A legal document that can cover you in the event of a separation may not be on your list of things to do before your upcoming wedding, but it should be. A prenuptial agreement should be made several months before your big day, and it can be custom-made to address the financial issues that matter to you and your soon-to-be spouse. Read to learn more about prenuptial agreements and what should and should not be on yours.
What Should Be In The Agreement?
There are very few rules about what a prenuptial agreement should look like, but you should stick to financial issues that matter to both of you. Consider including the following:
- How property jointly owed will be handled in the event of a divorce. Keep in mind that "property" means everything from real estate to vehicles to pets.
- How property owed by one party will be treated after (during) the marriage.
- How the household bills be paid (who pays for what?).
- How savings will be funded, such as funds for the childrens' education, retirement accounts and emergency savings accounts.
- Financial arrangements for children of other relationships in the event of death. While a will is also mandatory, a provision in the prenuptial agreement could serve as a reinforcement of a contested will.
What Should Not Be In The Agreement
- Some issues involving minor children of the relationship, such as child support and custody, should not be addressed in this manner. State law supersedes privately-held agreements like prenuptial agreements and the family court system will preside over this issue in the divorce decree.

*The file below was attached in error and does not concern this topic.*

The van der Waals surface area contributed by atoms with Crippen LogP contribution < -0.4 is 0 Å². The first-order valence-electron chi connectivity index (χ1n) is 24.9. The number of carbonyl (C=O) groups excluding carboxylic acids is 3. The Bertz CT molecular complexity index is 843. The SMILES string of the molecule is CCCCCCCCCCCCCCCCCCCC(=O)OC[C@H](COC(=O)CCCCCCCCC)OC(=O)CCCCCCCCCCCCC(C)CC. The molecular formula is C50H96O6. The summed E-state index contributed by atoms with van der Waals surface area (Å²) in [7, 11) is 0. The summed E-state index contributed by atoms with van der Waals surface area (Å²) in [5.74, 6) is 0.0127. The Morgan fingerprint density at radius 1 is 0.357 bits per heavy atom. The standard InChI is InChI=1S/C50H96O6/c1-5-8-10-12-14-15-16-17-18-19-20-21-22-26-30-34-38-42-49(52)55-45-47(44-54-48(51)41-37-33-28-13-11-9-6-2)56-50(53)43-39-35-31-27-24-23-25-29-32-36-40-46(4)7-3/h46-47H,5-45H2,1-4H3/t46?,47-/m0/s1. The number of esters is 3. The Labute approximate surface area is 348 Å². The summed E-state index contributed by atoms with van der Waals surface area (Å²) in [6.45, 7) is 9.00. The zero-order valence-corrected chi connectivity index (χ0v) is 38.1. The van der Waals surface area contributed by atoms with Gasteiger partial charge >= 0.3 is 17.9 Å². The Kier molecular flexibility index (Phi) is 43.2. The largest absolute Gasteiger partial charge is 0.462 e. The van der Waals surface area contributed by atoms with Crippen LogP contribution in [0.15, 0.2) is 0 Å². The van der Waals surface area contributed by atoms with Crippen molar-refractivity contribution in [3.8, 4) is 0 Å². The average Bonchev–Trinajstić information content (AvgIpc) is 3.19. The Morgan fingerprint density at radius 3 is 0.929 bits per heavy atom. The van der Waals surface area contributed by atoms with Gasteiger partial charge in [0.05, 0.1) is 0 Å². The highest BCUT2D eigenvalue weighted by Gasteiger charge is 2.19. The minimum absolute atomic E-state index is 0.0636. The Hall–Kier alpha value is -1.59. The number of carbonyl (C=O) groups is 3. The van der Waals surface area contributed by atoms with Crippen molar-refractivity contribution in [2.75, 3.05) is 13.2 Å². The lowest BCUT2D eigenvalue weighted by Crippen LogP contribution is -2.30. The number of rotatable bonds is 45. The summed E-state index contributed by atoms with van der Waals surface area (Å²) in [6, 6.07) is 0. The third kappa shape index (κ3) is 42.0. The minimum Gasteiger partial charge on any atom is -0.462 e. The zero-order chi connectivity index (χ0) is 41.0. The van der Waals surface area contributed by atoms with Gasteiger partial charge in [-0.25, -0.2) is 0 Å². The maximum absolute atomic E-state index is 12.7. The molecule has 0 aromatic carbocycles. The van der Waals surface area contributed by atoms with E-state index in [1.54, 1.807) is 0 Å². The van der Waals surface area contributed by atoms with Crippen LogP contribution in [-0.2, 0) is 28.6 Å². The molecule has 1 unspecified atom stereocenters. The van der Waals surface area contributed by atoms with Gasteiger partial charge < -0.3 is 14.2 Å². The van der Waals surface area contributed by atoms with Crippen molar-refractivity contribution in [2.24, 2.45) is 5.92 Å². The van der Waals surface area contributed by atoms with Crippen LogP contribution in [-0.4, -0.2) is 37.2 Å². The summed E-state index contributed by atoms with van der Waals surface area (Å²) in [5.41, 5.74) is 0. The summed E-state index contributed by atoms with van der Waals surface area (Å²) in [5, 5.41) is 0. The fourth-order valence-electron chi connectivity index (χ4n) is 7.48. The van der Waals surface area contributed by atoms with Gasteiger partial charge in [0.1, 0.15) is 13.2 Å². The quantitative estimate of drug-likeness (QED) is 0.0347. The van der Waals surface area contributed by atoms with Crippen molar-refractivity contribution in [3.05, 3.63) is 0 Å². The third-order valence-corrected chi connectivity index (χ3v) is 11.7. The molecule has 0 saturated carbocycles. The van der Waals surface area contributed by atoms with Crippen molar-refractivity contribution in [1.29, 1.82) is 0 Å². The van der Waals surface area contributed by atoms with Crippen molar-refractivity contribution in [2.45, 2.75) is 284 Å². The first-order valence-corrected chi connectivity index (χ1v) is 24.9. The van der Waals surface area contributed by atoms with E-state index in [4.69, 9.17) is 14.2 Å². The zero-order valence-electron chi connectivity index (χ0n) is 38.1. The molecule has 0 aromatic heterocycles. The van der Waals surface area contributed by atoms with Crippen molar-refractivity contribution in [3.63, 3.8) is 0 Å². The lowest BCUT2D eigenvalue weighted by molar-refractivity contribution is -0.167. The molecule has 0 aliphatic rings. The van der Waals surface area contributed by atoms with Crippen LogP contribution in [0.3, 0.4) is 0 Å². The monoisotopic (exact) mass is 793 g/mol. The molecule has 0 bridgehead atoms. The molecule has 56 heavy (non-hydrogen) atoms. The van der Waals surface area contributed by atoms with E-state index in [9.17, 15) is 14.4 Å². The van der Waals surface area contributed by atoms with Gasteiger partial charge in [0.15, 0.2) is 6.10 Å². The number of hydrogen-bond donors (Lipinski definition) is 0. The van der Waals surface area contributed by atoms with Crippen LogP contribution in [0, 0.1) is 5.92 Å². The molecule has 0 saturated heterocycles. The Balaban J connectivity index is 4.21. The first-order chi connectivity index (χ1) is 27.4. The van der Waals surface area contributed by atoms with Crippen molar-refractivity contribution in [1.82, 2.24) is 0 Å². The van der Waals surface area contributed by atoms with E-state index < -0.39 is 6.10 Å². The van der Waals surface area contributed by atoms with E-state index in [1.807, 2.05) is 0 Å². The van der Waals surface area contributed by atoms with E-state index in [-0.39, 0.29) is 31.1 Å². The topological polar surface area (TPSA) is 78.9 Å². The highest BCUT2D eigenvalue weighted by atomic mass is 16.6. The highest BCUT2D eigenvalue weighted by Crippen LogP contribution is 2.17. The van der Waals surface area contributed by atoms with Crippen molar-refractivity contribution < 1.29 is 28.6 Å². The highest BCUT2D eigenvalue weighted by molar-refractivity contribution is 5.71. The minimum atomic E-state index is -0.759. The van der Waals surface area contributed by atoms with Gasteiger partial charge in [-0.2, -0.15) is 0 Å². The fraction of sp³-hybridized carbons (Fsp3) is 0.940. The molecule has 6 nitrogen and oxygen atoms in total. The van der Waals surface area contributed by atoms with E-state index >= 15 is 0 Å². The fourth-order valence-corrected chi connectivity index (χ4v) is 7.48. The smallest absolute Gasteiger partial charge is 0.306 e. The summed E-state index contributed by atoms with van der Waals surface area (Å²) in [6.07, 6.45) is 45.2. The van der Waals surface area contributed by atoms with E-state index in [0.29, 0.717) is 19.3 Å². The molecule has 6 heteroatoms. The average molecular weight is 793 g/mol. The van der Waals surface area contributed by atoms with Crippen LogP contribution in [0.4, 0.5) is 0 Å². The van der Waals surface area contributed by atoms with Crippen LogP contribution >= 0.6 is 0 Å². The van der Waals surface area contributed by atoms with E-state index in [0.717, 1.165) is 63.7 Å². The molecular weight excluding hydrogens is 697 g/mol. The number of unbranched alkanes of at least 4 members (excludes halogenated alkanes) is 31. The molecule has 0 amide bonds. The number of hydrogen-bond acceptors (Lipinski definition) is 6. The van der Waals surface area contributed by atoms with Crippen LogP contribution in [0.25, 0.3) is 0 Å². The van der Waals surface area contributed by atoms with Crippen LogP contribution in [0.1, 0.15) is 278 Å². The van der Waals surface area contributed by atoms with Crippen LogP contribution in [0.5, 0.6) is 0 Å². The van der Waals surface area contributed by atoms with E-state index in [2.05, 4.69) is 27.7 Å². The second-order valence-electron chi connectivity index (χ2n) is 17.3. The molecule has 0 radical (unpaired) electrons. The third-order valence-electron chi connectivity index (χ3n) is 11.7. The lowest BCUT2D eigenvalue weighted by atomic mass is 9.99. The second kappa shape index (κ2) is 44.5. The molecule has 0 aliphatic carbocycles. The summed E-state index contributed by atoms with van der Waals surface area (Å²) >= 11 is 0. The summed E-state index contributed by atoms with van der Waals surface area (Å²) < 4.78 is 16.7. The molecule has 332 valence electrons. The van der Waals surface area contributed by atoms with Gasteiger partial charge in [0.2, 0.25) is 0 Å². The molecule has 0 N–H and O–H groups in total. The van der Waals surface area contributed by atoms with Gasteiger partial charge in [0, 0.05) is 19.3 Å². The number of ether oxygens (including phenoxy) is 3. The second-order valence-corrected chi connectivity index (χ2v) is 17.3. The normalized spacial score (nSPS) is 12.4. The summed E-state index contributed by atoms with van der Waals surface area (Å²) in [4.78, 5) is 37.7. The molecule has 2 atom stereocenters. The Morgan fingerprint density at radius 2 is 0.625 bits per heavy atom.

- Leave frivolous, non-financial issues out of the agreement, such as where you will live, who does what chores, where the children will attend school, etc.
- Though it varies somewhat by state, the issue of spousal support should not be addressed in this manner.
Any of the "don'ts" below could nullify your prenuptial agreement.
- Don't conceal assets from your future spouse; be open and honest about your holdings.
- Don't force or coerce a party into signing an agreement; both parties must be willing participants.
- Don't create an agreement that is conspicuously and obviously unfair to the other party.
It's no surprise that the issues that should be included in a prenuptial agreement are also issues that most couples need to discuss and agree upon before they say "I do". Consider the creation of a prenuptial agreement an opportunity to talk about these issues with your fiancé. Discuss your prenuptial agreement with a family law attorney today. Contact a law firm, such as Novenstern Fabriani & Gaudio, LLP, for more information.